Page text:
While watching a film, I generally scribble notes on whatever scraps of paper happen to be in my pocket at the time; snippets of dialogue, themes, connections, and small details litter various receipts and post-it notes, the lines overlapping each other, my handwriting indecipherable due to writing quickly in the dark. At a recent screening of Brooklyn’s Finest, the latest film from director Antoine Fuqua, I only managed to jot down a few notes: “ridiculous Richard Gere sex scene,” “raiding the cast of The Wire,” and “Wesley Snipes’ awesome pony tail.” Unfortunately, the minimal note-taking wasn’t due to the film holding a firm grip on my attention.
And really, Brooklyn’s Finest doesn’t amount to much more than that. A narrative retread of the Guillermo Arriaga-style ensemble piece (in which various yarns converge in a climatic moment) a few years too late, the story revolves around three Brooklyn police officers, each lost within the system in their own way. The first, Eddie (Richard Gere), is a beat cop a week away from retirement who doesn’t care for his work and is in love with a local prostitute. Tango (Don Cheadle) has been working undercover for too long and starts to blur the lines between life and work. Sal (Ethan Hawke), a family man, turns toward corruption to help his quickly growing family and sick wife. The threads violently clash together at the prison-like square of project houses, which contain the central drug-trade that serves as the connective tissue of all three stories. The problem rests in everything that comes before this final sequence. We’re never able to get close to any of these characters or identify with their struggles in the way we’re clearly meant to — most of the time, it’s hard to understand where they’re coming from at all. Each character is spread so thin, so stretched out to their limits that they never stand a chance in the film.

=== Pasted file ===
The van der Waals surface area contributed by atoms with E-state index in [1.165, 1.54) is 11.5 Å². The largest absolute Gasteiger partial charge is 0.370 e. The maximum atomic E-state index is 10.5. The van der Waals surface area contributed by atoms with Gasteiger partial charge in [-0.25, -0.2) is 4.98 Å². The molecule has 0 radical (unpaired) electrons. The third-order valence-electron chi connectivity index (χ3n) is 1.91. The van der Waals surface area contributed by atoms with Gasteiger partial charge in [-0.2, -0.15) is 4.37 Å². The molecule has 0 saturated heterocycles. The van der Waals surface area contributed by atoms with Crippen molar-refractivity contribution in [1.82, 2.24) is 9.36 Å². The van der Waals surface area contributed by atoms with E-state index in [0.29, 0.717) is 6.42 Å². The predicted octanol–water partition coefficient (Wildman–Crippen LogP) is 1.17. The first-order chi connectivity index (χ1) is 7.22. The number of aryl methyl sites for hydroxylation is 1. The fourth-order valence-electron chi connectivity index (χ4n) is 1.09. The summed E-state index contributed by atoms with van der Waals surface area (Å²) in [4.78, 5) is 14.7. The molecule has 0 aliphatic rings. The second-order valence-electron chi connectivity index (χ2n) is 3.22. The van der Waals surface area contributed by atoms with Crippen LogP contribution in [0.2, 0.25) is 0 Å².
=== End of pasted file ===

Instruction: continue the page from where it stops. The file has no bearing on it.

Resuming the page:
In the middle of all this sits Wesley Snipes, who turns in a credible performance as Caz, Tango’s cellmate while undercover in prison, who is now back out on the streets and ready to jump back in the game. Snipes is looking a little older these days, and it works well — the signs of age give his character a sense of foreboding that seeps through the frame and haunts the entire film. Unfortunately, his character is used as nothing more than a catalyst to push more boring aspects of the film forward. When Snipes is not on screen, you stop caring what happens.
Snipes sits on top of a list of great actors who appear in the film in small cameos, hinting that they may play a larger role in the story, but quickly disappearing into the muddy, loose threads. Lili Taylor plays Ethan Hawke’s wife, simply, it seems, to practice her Brooklyn accent and add “pregnant” to her resume. Ellen Barkin plays a police captain who bulldogs her way through a few scenes, snarling and hissing to laughable extremes. Michael K. Williams and Hassan Johnson, both from The Wire, show up as Red and Beamer, too hoods who are nothing more than caricatures. And Vincent D’Onofrio stirs things up for, what, less than a minute? I can’t imagine what he must have done to the filmmakers to get that kind of treatment.
But most disappointing is Fuqua. After the success of Training Day (a film I enjoyed immensely), it’s disconcerting to see the director desperately trying to reclaim some of that earlier film’s spark and energy. There is no investment in the material, and it shows. Fuqua is a director capable of fine work, a director who often feels he needs to tackle big stories or compile a filmography featuring one from every genre out there. Training Day felt intimate and personal, something that is strongly lacking in Brooklyn’s Finest.